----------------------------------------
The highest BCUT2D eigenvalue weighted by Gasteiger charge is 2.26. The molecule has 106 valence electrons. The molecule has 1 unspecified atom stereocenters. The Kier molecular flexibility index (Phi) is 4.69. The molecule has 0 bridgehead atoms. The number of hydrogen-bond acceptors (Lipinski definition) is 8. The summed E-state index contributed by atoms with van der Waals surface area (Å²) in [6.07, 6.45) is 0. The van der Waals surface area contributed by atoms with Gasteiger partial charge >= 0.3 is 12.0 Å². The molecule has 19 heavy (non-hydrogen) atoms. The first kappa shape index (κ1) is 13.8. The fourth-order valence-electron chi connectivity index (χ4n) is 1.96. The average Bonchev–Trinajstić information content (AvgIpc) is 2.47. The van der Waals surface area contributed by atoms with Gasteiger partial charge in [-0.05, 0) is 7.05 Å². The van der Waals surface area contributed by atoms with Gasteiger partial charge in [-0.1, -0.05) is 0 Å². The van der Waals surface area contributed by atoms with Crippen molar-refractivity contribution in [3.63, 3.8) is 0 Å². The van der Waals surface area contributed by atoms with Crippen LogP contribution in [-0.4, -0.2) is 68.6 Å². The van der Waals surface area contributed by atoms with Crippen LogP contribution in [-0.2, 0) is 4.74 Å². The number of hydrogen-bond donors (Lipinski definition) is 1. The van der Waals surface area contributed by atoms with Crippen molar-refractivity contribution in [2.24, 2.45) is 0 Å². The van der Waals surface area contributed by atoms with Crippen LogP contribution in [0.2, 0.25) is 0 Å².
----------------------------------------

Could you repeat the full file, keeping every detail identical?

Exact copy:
The highest BCUT2D eigenvalue weighted by Gasteiger charge is 2.26. The molecule has 106 valence electrons. The molecule has 1 unspecified atom stereocenters. The Kier molecular flexibility index (Phi) is 4.69. The molecule has 0 bridgehead atoms. The number of hydrogen-bond acceptors (Lipinski definition) is 8. The summed E-state index contributed by atoms with van der Waals surface area (Å²) in [6.07, 6.45) is 0. The van der Waals surface area contributed by atoms with Gasteiger partial charge >= 0.3 is 12.0 Å². The molecule has 19 heavy (non-hydrogen) atoms. The first kappa shape index (κ1) is 13.8. The fourth-order valence-electron chi connectivity index (χ4n) is 1.96. The average Bonchev–Trinajstić information content (AvgIpc) is 2.47. The van der Waals surface area contributed by atoms with Gasteiger partial charge in [-0.05, 0) is 7.05 Å². The van der Waals surface area contributed by atoms with Gasteiger partial charge in [-0.1, -0.05) is 0 Å². The van der Waals surface area contributed by atoms with Crippen molar-refractivity contribution in [3.63, 3.8) is 0 Å². The van der Waals surface area contributed by atoms with Crippen LogP contribution in [-0.4, -0.2) is 68.6 Å². The van der Waals surface area contributed by atoms with Crippen LogP contribution in [-0.2, 0) is 4.74 Å². The number of hydrogen-bond donors (Lipinski definition) is 1. The van der Waals surface area contributed by atoms with Crippen molar-refractivity contribution in [2.24, 2.45) is 0 Å². The van der Waals surface area contributed by atoms with Crippen LogP contribution in [0.2, 0.25) is 0 Å².